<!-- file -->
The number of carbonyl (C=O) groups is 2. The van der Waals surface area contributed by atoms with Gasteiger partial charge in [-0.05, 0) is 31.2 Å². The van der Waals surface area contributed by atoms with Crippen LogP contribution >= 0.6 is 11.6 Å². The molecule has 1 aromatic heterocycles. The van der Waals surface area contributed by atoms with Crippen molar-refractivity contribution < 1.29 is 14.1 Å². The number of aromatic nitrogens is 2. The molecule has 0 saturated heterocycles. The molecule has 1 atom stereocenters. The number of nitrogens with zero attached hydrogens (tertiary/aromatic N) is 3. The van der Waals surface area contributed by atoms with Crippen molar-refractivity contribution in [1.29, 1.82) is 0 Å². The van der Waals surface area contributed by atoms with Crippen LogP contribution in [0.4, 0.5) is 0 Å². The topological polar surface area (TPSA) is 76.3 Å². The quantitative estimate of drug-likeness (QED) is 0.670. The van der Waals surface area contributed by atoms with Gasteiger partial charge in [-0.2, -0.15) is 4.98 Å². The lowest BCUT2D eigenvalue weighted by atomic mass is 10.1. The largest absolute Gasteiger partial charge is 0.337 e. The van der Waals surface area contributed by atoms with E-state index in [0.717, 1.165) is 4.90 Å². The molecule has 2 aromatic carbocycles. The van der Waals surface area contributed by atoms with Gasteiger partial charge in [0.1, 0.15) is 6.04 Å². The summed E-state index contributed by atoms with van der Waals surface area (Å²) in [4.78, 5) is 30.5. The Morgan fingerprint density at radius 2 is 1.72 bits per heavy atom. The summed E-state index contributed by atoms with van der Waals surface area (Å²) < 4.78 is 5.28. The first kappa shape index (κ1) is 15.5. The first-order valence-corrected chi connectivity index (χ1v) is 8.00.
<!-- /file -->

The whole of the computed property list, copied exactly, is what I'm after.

The number of carbonyl (C=O) groups is 2. The van der Waals surface area contributed by atoms with Gasteiger partial charge in [-0.05, 0) is 31.2 Å². The van der Waals surface area contributed by atoms with Crippen LogP contribution >= 0.6 is 11.6 Å². The molecule has 1 aromatic heterocycles. The van der Waals surface area contributed by atoms with Crippen molar-refractivity contribution < 1.29 is 14.1 Å². The number of aromatic nitrogens is 2. The molecule has 0 saturated heterocycles. The molecule has 1 atom stereocenters. The number of nitrogens with zero attached hydrogens (tertiary/aromatic N) is 3. The van der Waals surface area contributed by atoms with Crippen molar-refractivity contribution in [1.29, 1.82) is 0 Å². The van der Waals surface area contributed by atoms with Crippen LogP contribution in [0.4, 0.5) is 0 Å². The topological polar surface area (TPSA) is 76.3 Å². The quantitative estimate of drug-likeness (QED) is 0.670. The van der Waals surface area contributed by atoms with Gasteiger partial charge in [-0.2, -0.15) is 4.98 Å². The lowest BCUT2D eigenvalue weighted by atomic mass is 10.1. The largest absolute Gasteiger partial charge is 0.337 e. The van der Waals surface area contributed by atoms with E-state index in [0.717, 1.165) is 4.90 Å². The molecule has 2 aromatic carbocycles. The van der Waals surface area contributed by atoms with Gasteiger partial charge in [0.1, 0.15) is 6.04 Å². The summed E-state index contributed by atoms with van der Waals surface area (Å²) in [4.78, 5) is 30.5. The Morgan fingerprint density at radius 2 is 1.72 bits per heavy atom. The summed E-state index contributed by atoms with van der Waals surface area (Å²) < 4.78 is 5.28. The first kappa shape index (κ1) is 15.5. The first-order valence-corrected chi connectivity index (χ1v) is 8.00.